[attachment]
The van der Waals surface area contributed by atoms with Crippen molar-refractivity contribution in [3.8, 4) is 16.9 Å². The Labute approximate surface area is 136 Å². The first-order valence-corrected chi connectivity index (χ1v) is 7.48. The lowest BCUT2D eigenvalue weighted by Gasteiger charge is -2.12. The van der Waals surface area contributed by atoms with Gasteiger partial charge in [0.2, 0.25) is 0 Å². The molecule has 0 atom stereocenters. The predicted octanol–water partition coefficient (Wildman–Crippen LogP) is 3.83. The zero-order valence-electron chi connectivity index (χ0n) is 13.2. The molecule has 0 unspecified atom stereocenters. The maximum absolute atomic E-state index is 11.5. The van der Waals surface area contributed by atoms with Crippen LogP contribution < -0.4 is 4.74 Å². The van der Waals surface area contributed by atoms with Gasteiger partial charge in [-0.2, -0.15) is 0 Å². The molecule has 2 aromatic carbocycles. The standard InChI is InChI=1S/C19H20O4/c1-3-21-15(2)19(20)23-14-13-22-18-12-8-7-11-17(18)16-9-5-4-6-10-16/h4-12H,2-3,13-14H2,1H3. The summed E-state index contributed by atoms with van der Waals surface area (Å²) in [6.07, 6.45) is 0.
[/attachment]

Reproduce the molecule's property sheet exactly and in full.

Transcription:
The van der Waals surface area contributed by atoms with Crippen molar-refractivity contribution in [3.8, 4) is 16.9 Å². The Labute approximate surface area is 136 Å². The first-order valence-corrected chi connectivity index (χ1v) is 7.48. The lowest BCUT2D eigenvalue weighted by Gasteiger charge is -2.12. The van der Waals surface area contributed by atoms with Gasteiger partial charge in [0.2, 0.25) is 0 Å². The molecule has 0 atom stereocenters. The predicted octanol–water partition coefficient (Wildman–Crippen LogP) is 3.83. The zero-order valence-electron chi connectivity index (χ0n) is 13.2. The molecule has 0 unspecified atom stereocenters. The maximum absolute atomic E-state index is 11.5. The van der Waals surface area contributed by atoms with Crippen LogP contribution < -0.4 is 4.74 Å². The van der Waals surface area contributed by atoms with Gasteiger partial charge in [-0.2, -0.15) is 0 Å². The molecule has 2 aromatic carbocycles. The standard InChI is InChI=1S/C19H20O4/c1-3-21-15(2)19(20)23-14-13-22-18-12-8-7-11-17(18)16-9-5-4-6-10-16/h4-12H,2-3,13-14H2,1H3. The summed E-state index contributed by atoms with van der Waals surface area (Å²) in [6.07, 6.45) is 0.